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At their core, images consist of colored pixels. Depending on the color space, they might have different numbers of “channels,” most commonly red, green, blue, and alpha. Usually one byte is used per channel. The size in bytes for such a bitmapped image is calculated as width x height x bytes_per_channel x number_of_channels.
Core Graphics—a.k.a. Quartz—represents such bitmapped images as CGImage instances. The Core Graphics framework is written in pure C, meaning that it’s impossible to use CGImage instances directly with UIKit. Apple created UIImage as an Objective-C wrapper class around CGImage to bridge the gap. UIImage instances usually carry a CGImage in their belly that contains the actual image data.
Figure 1 - Finished QR Code Builder app with printed output
When manipulating images in UIKit or Quartz, you never get the benefit of the GPU. That’s why Apple created Core Image as a framework for manipulating images in real time with the full benefit of hardware acceleration by the graphics processor.
In Core Image you don’t deal with individual pixels but rather with manipulation steps. Each such step, represented by a CIFilter, is a recipe for manipulating images represented by CIImage instances. If you chain multiple manipulation steps, Core Image compiles those down to a single GPU program, called a shader. When you request the final output of such a filter chain, the initial input is loaded on the GPU, the compiled shader is run, and you receive the resulting output. Figure 5.4 shows a CGImage being turned into a CIImage, the chained filters doing their work on that, and a new CGImage being created via a CIContext.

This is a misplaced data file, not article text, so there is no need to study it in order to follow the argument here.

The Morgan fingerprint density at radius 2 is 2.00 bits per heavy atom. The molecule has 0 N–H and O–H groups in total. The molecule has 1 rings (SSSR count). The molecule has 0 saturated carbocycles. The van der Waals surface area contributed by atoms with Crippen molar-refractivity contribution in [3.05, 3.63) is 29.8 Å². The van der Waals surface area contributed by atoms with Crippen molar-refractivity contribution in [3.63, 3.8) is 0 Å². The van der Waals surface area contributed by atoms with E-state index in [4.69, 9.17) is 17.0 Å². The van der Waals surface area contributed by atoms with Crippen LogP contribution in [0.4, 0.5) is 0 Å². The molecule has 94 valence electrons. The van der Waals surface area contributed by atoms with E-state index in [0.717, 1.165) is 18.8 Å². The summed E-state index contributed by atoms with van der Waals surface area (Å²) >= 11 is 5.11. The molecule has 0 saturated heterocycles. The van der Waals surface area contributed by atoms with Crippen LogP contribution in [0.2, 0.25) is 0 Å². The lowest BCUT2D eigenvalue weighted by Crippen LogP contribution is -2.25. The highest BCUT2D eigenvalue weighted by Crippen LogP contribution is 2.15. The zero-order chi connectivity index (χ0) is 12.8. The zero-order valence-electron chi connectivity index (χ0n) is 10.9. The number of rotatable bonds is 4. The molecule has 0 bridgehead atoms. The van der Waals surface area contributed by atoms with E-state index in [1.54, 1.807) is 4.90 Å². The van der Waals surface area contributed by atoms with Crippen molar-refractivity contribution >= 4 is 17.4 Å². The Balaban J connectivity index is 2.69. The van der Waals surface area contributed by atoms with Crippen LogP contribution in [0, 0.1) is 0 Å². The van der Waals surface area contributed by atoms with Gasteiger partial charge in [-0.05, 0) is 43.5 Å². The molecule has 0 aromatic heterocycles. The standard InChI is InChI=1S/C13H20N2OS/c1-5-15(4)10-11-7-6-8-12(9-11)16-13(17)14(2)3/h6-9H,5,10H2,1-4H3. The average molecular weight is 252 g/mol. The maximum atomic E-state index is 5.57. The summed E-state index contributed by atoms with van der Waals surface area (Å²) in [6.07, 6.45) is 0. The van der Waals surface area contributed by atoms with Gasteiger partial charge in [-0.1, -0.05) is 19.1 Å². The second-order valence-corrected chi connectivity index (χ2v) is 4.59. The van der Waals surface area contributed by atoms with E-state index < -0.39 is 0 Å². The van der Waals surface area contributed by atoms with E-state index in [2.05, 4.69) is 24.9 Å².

CIImage instances can be created from a wide variety of sources. Static images will usually come from CGImage instances. You can also pass CVPixelBuffer instances if you want to handle live video coming from an AVCaptureDevice.
Most Core Image filters have an inputImage parameter for supplying the source image. One category of Core Image filters—the so-called generators—don’t, because they themselves are able to generate images. Generators can serve as input for other filters,
Figure 2 - Core Image filter chain
or you can simply poll their output. For example, you can use CIConstantColorGenerator for creating images consisting of a single solid color or CICheckerboardGenerator for creating an image with a checkerboard pattern.
Let’s try out a simple Core Image generator by creating an 8 x 8 checkerboard suitable for display with a UIImageView. Note the use of CIColor for specifying colors and CIVector for specifying an x-y offset. Those are the typical immutable parameter objects used by Core Image. Values are specified as NSNumber objects:
Generators output CIImage instances via their outputImage method. To use one with UIKit, you need to render it into a CGImage by means of a CIContext. As you can see in the preceding example, Core Image doesn’t have any knowledge of the device’s content scale, which would be 2 for Retina displays. Because of this, you need to double the size of the generated image and then specify this scale in the method that makes a UIImage out of the CGImage.
This should give you enough information about the general workings of Core Image generators.
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